In
simultaneous equation systems there are always feedback structures
which make it (almost) impossible to use the easy methods we've
described before.
As a
matter of fact we have to make a firm distinction between two
different kinds of variables: the jointly dependent variables (or
endogenous variables), and the predetermined variables (or exogenous
variables).
The
jointly dependent variables may (but don't have to) be used as
dependent and explanatory variables at the same time (in different
equations). The predetermined variables however are all of those
which are not explicitly explained by other variables in any
equation. This means that a "lagged" version of a
dependent variable is in fact considered to be exogenous or rather **predetermined**.
The
**variance-covariance matrix**
of the residuals is assumed to be of the form
**(III.III-1)**
The
model of the **structural
equations** can be written as
**(III.III-2)**
**(III.III-3)**
which
leads to
**(III.III-4)**
and
thus to
**(III.III-5)**
in
order to get the **reduced form
equations**.
Remark
that
**(III.III-6)**
which
are called the **reduced form
parameters** and the reduced form disturbance respectively.
In
fact, by transforming a structural form into a reduced form, what
one does is to express all jointly dependent variables as a function
of all predetermined variables.
The
**asymptotic assumptions**
are expressed explicitly as
**(III.III-7)**
Since
it is our objective to estimate the structural parameters of (III.III-2)
we could start naively with OLS estimations to each equation
separately (after having normalized the equations)
**(III.III-8)**
Except
in rare cases this procedure will not yield unbiased parameter
estimations since
**(III.III-9)**
Above
that, the estimated value of the parameters does not converge in
probability
**(III.III-10)**
The
results in (III.III-9) and (III.III-10) are known as the **least squares bias**. It is therefore quite obvious that we have to
find other ways of estimating the structural parameters, without
bias.
We
know that estimating the **reduced
form** with **OLS** would
be at least **consistent**
since the assumptions of (III.III-7) can be used to prove that
**(III.III-11)**
The
OLS estimator will also be unbiased (for estimating the reduced form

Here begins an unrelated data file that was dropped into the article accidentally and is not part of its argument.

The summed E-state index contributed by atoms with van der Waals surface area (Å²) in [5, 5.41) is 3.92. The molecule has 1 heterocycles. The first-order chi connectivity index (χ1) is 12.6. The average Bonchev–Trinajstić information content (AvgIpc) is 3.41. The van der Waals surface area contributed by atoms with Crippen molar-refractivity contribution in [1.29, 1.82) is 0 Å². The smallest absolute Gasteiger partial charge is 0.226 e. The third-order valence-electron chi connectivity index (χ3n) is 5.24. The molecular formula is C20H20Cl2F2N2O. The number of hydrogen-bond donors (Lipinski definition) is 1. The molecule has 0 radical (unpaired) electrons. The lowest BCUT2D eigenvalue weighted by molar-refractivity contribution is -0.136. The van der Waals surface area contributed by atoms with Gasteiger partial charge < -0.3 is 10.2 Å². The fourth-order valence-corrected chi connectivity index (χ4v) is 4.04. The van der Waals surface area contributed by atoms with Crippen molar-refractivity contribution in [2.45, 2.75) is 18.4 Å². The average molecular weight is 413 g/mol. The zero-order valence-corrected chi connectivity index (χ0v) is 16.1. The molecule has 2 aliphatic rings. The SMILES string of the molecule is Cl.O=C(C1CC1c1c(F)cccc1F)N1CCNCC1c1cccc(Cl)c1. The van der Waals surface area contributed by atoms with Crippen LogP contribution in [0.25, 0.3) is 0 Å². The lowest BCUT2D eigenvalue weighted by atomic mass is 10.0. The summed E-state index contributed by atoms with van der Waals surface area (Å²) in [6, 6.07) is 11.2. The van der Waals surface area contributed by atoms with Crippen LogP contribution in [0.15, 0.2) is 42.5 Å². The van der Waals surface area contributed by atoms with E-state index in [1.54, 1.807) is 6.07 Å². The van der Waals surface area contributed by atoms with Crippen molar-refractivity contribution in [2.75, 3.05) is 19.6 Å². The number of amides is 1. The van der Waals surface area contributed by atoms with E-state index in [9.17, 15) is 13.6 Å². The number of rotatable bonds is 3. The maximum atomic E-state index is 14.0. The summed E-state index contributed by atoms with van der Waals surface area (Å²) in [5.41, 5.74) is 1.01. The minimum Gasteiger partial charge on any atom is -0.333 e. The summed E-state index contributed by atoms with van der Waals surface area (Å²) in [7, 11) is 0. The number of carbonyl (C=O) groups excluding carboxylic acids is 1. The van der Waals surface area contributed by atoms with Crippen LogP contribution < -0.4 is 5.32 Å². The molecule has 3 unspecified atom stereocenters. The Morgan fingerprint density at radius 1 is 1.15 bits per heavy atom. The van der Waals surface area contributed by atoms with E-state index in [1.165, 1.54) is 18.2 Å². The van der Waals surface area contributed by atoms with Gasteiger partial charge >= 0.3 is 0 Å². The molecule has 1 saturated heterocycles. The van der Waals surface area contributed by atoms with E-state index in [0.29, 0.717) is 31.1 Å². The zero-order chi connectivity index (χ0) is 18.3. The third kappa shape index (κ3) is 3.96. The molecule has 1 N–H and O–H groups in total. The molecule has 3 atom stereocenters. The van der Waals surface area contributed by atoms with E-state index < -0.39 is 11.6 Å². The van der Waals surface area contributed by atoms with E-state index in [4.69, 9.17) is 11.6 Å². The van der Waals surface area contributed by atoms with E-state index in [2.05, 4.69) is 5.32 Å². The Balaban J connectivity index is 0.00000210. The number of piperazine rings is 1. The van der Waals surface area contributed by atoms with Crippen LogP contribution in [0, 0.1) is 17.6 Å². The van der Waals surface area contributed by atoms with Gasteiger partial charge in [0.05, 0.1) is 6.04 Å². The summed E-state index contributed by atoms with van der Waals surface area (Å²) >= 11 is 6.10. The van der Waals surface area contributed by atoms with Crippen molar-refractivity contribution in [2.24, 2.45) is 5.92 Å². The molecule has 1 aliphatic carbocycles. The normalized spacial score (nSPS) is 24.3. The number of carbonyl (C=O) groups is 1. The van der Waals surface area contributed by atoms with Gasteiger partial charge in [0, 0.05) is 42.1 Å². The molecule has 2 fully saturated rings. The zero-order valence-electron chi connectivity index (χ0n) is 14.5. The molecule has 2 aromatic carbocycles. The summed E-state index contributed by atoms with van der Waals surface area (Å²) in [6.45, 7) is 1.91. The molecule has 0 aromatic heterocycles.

parameters) if **X** doesn't
contain lagged jointly dependent variables.
Suppose
we use (III.III-11) in the context of SUR then we know that this is
equivalent to GLS since all the exogenous variables are identical in
all equations.
After
having used OLS with SUR it is sometimes possible to compute the
structural form parameters knowing that
**(III.III-12)**
This
procedure is known as the **Indirect
Least Squares** method (ILS).
When
is it possible to find a unique solution with ILS? Answer: only when
the equations are **exactly
identified**. If an equation is under identified it is never
possible to compute the structural parameters. If however an
equation is over identified there are more than one unique solution
to (III.III-12), and consequently some special techniques should be
used to solve this problem.
Let
us have a look at the i-th equation of a structural form
**(III.III-13)**
Since
**(III.III-14)**
we
know that
**(III.III-15)**
A
necessary and sufficient condition for exact identification is
**(III.III-16)**
which
is called the **rank condition**.
Here ILS is consistent and efficient.
A
condition for **over
identification** is
**(III.III-17)**
where
ILS is consistent but not efficient.
A
condition for **under
identification** is
**(III.III-18)**
where
estimation with ILS is not possible.
A
necessary condition for identification is therefore
**(III.III-19)**
Now
we consider the problem of estimating the structural parameters of
an over identified system by use of
| the
ILS approach | |
| the
GLS approach | |
**The
ILS approach**
A
single-equation structural form
**(III.III-20)**
with
**(III.III-21)**
can
be written as
**(III.III-22)**
Since
the reduced form parameters may be consistently estimated by
**(III.III-23)**
and
since
**(III.III-24)**
it
follows that
**(III.III-25)**
and
by premultiplying by **X'X**
we get
**(III.III-26)**
and
thus
**(III.III-27)**
**(III.III-28)**
**The
GLS approach**
When
the model
**(III.III-29)**
is
premultiplied by **X'** we
obtain
**(III.III-30)**
It
can easily be shown, using (III.III-30), that the GLS estimator is
**(III.III-31)**
or
**(III.III-32)**
To
prove consistency, assume
**(III.III-33)**
which
can be used to show that
**(III.III-34)**
The
consistent **Two Stage Least
Squares** estimator (2SLS) consists of the following two stages
**first
stage**
**(III.III-35)**
**second
stage**
**(III.III-36)**
**Asymptotically
efficient estimators**
All
the previous estimators are not efficient (in general) since they
don't use the information to the full extent. Therefore we describe
two Full Information methods: the **Tree
Stage Least Squares** (3SLS), and the **Full
Information Maximum Likelihood Estimation** (FIMLE).
The
3SLS estimator uses the following model
**(III.III-37)**
or
simply
**(III.III-38)**
If
**X'X**/T converges to a nonstochastic limit then
**(III.III-39)**
and
accordingly the 3SLS estimator can be deduced as
**(III.III-40)**
If
all M equations are identified, the 3SLS estimator is consistent.
Above this, the 3SLS method is more efficient than the 2SLS method.
The
FIMLE method can be used under the assumption that the distribution
of the error terms is known (e.g. normal).
Assume
that the errors are jointly normally distributed with a zero mean
and covariance matrix
**(III.III-41)**
then
the FIMLE method can be applied by means of for instance a numerical
iterative algorithm. Some examples of algorithms are: the Grid
search method, the Newton-Raphson method, the Gauss-Newton method,
the Steepest Descend method, the Marquardt algorithm etc... |